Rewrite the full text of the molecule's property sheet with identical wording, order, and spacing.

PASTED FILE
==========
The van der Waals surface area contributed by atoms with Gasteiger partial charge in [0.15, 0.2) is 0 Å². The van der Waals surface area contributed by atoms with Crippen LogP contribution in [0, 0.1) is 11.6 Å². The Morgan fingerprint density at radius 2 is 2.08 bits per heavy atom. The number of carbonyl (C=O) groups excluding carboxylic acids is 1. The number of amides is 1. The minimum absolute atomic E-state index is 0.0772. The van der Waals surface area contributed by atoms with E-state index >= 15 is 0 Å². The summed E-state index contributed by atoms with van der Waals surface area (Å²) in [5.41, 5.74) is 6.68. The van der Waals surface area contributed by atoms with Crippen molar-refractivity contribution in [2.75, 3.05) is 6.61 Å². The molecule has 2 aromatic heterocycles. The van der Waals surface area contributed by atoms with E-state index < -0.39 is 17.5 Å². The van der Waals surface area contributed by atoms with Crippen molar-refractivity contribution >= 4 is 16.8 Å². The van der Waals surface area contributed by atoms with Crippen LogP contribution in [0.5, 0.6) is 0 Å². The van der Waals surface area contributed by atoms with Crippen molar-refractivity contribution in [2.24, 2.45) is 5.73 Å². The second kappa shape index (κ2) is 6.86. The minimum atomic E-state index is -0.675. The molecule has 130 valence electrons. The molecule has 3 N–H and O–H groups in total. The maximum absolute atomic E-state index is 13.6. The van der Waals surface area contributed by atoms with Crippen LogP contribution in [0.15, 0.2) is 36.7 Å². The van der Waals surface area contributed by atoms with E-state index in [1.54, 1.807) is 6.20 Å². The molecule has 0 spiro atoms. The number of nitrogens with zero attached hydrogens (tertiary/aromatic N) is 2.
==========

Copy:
The van der Waals surface area contributed by atoms with Gasteiger partial charge in [0.15, 0.2) is 0 Å². The van der Waals surface area contributed by atoms with Crippen LogP contribution in [0, 0.1) is 11.6 Å². The Morgan fingerprint density at radius 2 is 2.08 bits per heavy atom. The number of carbonyl (C=O) groups excluding carboxylic acids is 1. The number of amides is 1. The minimum absolute atomic E-state index is 0.0772. The van der Waals surface area contributed by atoms with E-state index >= 15 is 0 Å². The summed E-state index contributed by atoms with van der Waals surface area (Å²) in [5.41, 5.74) is 6.68. The van der Waals surface area contributed by atoms with Crippen molar-refractivity contribution in [2.75, 3.05) is 6.61 Å². The molecule has 2 aromatic heterocycles. The van der Waals surface area contributed by atoms with E-state index < -0.39 is 17.5 Å². The van der Waals surface area contributed by atoms with Crippen molar-refractivity contribution >= 4 is 16.8 Å². The van der Waals surface area contributed by atoms with Crippen LogP contribution in [0.5, 0.6) is 0 Å². The van der Waals surface area contributed by atoms with Crippen molar-refractivity contribution in [2.24, 2.45) is 5.73 Å². The second kappa shape index (κ2) is 6.86. The minimum atomic E-state index is -0.675. The molecule has 130 valence electrons. The molecule has 3 N–H and O–H groups in total. The maximum absolute atomic E-state index is 13.6. The van der Waals surface area contributed by atoms with Crippen LogP contribution in [0.15, 0.2) is 36.7 Å². The van der Waals surface area contributed by atoms with E-state index in [1.54, 1.807) is 6.20 Å². The molecule has 0 spiro atoms. The number of nitrogens with zero attached hydrogens (tertiary/aromatic N) is 2.